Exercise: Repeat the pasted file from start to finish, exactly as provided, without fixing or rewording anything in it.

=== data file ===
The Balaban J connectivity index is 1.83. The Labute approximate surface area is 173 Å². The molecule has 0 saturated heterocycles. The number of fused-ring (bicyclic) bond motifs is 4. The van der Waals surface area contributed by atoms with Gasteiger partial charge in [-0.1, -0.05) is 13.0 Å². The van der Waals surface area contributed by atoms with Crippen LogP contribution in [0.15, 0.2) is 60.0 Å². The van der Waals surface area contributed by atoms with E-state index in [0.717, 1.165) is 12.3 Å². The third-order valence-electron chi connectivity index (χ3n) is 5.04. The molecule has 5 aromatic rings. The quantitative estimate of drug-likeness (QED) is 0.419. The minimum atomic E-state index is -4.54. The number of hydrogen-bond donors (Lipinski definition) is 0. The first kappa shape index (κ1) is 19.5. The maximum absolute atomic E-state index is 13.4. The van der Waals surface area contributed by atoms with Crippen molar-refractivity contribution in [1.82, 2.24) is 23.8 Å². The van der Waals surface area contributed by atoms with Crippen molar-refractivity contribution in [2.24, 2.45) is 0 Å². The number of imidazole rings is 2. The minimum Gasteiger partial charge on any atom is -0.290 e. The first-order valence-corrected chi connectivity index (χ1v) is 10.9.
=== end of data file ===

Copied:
The Balaban J connectivity index is 1.83. The Labute approximate surface area is 173 Å². The molecule has 0 saturated heterocycles. The number of fused-ring (bicyclic) bond motifs is 4. The van der Waals surface area contributed by atoms with Gasteiger partial charge in [-0.1, -0.05) is 13.0 Å². The van der Waals surface area contributed by atoms with Crippen LogP contribution in [0.15, 0.2) is 60.0 Å². The van der Waals surface area contributed by atoms with E-state index in [0.717, 1.165) is 12.3 Å². The third-order valence-electron chi connectivity index (χ3n) is 5.04. The molecule has 5 aromatic rings. The quantitative estimate of drug-likeness (QED) is 0.419. The minimum atomic E-state index is -4.54. The number of hydrogen-bond donors (Lipinski definition) is 0. The first kappa shape index (κ1) is 19.5. The maximum absolute atomic E-state index is 13.4. The van der Waals surface area contributed by atoms with Crippen molar-refractivity contribution in [1.82, 2.24) is 23.8 Å². The van der Waals surface area contributed by atoms with Crippen molar-refractivity contribution in [2.24, 2.45) is 0 Å². The number of imidazole rings is 2. The minimum Gasteiger partial charge on any atom is -0.290 e. The first-order valence-corrected chi connectivity index (χ1v) is 10.9.